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The world of ideas which it [mathematics] discloses or illuminates, the contemplation of divine beauty and order which it induces, the harmonious connexion of its parts, the infinite hierarchy and absolute evidence of the truths with which it is concerned, these, and such like, are the surest grounds of the title of mathematics to human regard, and would remain unimpeached and unimpaired were the plan of the universe unrolled like a map at our feet, and the mind of man qualified to take in the whole scheme of creation at a glance.

Presidential Address to British Association, 1869.

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# How Tartaglia Solved the Cubic Equation

## Cubic Equations

Today we have one cubic equation, which we represent

 x3+nx2+px+q=0  (n,  p,  q   positive,  negative,  or  zero),

and which comprises all possible cases.  But imagine living at a time when 0 was only a digit, and not regarded a number, and, therefore, setting equal to zero was unknown.

And imagine moreover that negative numbers, and also negative solutions of equations, were rejected - called false or fictitious - because then one thought geometrically, and the side of a square, or the edge of a cube cannot be negative. (It was the French-Dutch mathematician Albert Girard, 1595-1632, who in his 1629 book Invention nouvelle en algebre (New invention in algebra) was the first to explain the minus geometrically: The solution with minus is explained in geometry by retrograding, & the minus goes back, where the plus advances. He also urged, the solutions with minus should not be omitted.) The consequence was that in the 16th century (with rare exceptions) in equations only positive terms, only plus signs, were allowed on both sides.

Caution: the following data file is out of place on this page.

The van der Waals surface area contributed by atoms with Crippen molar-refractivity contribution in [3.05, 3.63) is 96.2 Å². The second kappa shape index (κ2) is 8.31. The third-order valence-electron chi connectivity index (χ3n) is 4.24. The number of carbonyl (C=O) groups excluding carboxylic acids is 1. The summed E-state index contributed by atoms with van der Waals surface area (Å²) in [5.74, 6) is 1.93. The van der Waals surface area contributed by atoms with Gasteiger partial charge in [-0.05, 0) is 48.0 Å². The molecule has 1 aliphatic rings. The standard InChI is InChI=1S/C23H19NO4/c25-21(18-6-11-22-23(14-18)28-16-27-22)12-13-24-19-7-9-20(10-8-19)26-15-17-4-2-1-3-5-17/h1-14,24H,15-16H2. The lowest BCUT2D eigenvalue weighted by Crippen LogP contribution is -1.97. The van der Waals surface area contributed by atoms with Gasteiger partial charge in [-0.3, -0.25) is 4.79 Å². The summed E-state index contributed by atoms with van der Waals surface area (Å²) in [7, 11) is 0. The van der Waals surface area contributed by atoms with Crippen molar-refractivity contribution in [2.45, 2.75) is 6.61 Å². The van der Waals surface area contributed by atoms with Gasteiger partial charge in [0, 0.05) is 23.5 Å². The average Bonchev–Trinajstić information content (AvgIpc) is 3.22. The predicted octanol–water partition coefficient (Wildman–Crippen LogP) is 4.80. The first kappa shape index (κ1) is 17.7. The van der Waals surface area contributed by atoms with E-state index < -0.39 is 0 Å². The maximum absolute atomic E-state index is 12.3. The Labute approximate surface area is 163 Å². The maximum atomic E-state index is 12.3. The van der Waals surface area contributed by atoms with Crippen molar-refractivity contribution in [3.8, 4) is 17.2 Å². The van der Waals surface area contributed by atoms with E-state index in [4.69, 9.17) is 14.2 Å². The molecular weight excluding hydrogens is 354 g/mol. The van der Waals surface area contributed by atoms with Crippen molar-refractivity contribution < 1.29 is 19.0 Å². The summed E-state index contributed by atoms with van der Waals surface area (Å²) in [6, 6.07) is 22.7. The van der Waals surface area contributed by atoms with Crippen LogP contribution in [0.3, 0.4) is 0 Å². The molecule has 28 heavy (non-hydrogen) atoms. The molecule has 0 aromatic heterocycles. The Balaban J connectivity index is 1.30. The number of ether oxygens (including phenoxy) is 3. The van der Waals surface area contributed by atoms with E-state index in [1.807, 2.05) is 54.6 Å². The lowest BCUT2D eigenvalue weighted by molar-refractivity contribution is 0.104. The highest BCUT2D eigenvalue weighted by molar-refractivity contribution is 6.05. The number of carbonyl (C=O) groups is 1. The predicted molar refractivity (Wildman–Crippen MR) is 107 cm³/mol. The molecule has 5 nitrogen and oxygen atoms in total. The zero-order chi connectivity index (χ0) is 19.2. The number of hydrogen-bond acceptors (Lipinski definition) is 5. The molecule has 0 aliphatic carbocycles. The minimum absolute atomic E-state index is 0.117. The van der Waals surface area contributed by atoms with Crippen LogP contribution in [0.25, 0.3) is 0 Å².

That means, instead of the single cubic equation of today there were not less than 13 equations, 7 with all four terms (cubic, quadratic, linear, and absolute term), 3 without the linear term, and 3 without the quadratic term:

7 complete cubic equations (all powers represented):
x3+nx2+px=q
x3+nx2+q=px
x3+px+q=nx2
x3+nx2=px+q
x3+px=nx2+q
x3+q=nx2+px
x3=nx2+px+q

3 equations without the linear term:
x3+nx2=q
x3=nx2+q
x3+q=nx2

3 equations without the quadratic term:
A) x3+px=q
B) x3=px+q
C) x3+q=px

Each type of cubic equation was treated separately. But the ten cubic equations containing the quadratic term were too difficult to be solved. First only the three types we call here A), B) and C) were accessible.